Tim Burr

Latest posts by Tim Burr

When to prune Solanum dulcamara (Woody Nightshade)

Posted: 09/06/2016 at 22:17

That's good - think it might need it.  If I don't do the bit that's gone above and then over the fence, think my neighbour will. 

When to prune Solanum dulcamara (Woody Nightshade)

Posted: 09/06/2016 at 22:12

Ok, thanks Nutcutlet.

When to prune Solanum dulcamara (Woody Nightshade)

Posted: 09/06/2016 at 21:57

Hi, I'll take your word for it - how would I know the difference if its dulcamara or crispum?  I just remember somebody coming into my garden and saying, it was Woody Nightshade, which I looked up and got the latin name of S. dulcamara.  Thought it was that ever since.

When to prune Solanum dulcamara (Woody Nightshade)

Posted: 09/06/2016 at 14:44

Here you go...

When to prune Solanum dulcamara (Woody Nightshade)

Posted: 09/06/2016 at 08:13

Solanum dulcamara or Woody Nightshade has really taken off this year and now gone a bit rampant.  It has flowered wonderfully, but now coming to the end, and I need to get control of it.  It is planted up against a fence, but is not supported (other than by itself) but has managed to grow to to around 12 feet tall (fence is around 6 foot tall).  I was thinking of taking the longest stems along the fence to reduce height, and then prune out the stems that stick out into the border.  But when it the best time to do this?  The flowers are turning into berries, so wondering if its best to leave it now and wait until autumn/winter or spring next year, however, I was wanting to get into tackling it now, as it is set behind (and growing into) a Kerria Japonica which has also flowered and I want to cut that back to encourage new growth for flowering.  The mix of the colours from the yellow Kerria and the purple Solanum have been wonderful, but now paying for that! 

What is this grass/weed and how can I stop it taking over my lawn?

Posted: 31/05/2016 at 22:58

I wouldn't have thought that they would have put such a pernicious grass seed in to the mix.  Its probably appeared form somewhere else.  Birds eat grass seed and then poop on your lawn as they fly over head.

What is this grass/weed and how can I stop it taking over my lawn?

Posted: 31/05/2016 at 22:40

I think you'd be better to dig out rather than use roundup on it.  You'll effectively get the same result (ie, dead patch of lawn), but by digging it out, you would be removing the roots and all and you can fill the hole left in the turf by putting in clean top soil making it a good bed for new seed.  I've noticed in places where the Yorkshire Fog is, the area is very dense and excludes the other grass from growing.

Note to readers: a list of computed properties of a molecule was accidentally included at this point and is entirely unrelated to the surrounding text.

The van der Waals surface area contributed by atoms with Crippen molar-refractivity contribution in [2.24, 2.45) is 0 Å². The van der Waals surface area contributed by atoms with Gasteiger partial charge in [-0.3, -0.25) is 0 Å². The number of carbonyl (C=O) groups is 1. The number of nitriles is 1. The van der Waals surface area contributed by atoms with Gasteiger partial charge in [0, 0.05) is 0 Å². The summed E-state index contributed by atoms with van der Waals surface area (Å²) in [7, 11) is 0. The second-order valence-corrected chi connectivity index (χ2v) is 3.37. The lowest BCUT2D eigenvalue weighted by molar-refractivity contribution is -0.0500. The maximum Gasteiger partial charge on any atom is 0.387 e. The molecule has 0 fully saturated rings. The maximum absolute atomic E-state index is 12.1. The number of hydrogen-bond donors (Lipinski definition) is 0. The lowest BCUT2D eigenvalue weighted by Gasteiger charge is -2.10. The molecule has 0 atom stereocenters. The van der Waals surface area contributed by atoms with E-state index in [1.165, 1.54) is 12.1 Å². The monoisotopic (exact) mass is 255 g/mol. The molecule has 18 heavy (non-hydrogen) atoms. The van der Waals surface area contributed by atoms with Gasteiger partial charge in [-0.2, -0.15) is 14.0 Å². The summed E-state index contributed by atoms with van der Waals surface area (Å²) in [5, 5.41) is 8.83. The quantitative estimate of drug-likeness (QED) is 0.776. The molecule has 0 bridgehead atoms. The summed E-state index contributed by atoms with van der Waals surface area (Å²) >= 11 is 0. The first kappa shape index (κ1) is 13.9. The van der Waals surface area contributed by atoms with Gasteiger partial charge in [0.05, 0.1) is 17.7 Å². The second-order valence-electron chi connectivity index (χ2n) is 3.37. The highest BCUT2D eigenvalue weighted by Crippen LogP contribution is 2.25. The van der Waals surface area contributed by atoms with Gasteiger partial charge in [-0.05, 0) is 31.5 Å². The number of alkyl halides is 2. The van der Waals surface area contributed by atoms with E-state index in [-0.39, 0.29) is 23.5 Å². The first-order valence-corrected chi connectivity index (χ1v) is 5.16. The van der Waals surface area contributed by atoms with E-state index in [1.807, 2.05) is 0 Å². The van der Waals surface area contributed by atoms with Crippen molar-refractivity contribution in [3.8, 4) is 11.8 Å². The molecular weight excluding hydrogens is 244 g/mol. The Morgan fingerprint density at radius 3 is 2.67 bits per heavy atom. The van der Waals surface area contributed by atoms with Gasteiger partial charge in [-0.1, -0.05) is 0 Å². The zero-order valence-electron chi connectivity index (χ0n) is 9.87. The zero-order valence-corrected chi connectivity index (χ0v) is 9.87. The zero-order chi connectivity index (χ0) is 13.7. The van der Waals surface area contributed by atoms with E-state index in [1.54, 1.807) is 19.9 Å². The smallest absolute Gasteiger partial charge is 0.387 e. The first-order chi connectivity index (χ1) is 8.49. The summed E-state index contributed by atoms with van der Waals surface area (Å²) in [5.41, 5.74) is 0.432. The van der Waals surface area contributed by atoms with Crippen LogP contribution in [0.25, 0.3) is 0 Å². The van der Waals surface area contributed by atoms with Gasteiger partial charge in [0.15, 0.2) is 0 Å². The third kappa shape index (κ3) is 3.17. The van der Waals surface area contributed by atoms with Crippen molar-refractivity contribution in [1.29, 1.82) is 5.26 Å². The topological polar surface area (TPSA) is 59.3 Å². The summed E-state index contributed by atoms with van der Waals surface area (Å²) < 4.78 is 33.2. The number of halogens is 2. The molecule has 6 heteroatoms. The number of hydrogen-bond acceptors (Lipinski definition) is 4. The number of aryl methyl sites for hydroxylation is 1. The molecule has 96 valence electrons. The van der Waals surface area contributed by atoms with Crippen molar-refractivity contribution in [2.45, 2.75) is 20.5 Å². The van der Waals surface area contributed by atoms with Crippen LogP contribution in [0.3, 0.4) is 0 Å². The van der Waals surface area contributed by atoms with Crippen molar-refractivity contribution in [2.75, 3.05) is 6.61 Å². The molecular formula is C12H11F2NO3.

What is this grass/weed and how can I stop it taking over my lawn?

Posted: 31/05/2016 at 22:17

I think I've got Yorkshire Fog in my lawn.  It started as one patch and now has spread to around 4/5 other patches and more appearing.  Its definitely not couch grass, which i recognise.  Couch grass tends to be thin and lanky, but this grass is quite thick - bit like rye grass.  I think I have got it initially from the bird seed as the main patch of it is near to where I used to have the feeder.  My lawn was only re-turfed about 5 years ago, but it is slowly being ruined.  If I was to fix it, then the only thing I think I could do is dig out the offending patch and then either re-seed or re-turf the patch, however, it would never look the same as the rest of the lawn.  I am getting to the point of thinking I might get somebody in to remove all the current turf and re-turf again.  

Slup pellets

Posted: 31/05/2016 at 22:00

I use the ferris pellets, which are said to be organic friendly.  I've done some research and its suggested wildlife eating the ferris pellet (with a slug or snail wrapped around it!) won't be harmed.  And they also reckon that snails/slugs that eat the ferris pellets generally return to die underground as they aren't killed immediately but simply stop them from feeding and then they starve to death.  I usually use the pellets early in the season as the slugs and snails emerge from winter hibernation, and before the critters and frogs come out of the pond.  That kills off a lot of slugs/snails and then I use them sparingly throughout the rest of the year and it keeps them in check.

The Decline of Bees

Posted: 31/05/2016 at 19:39

Interesting article in Telegraph suggesting the decline of the bee population is down to gardeners.  Right, I'll beat myself with a stick right now.


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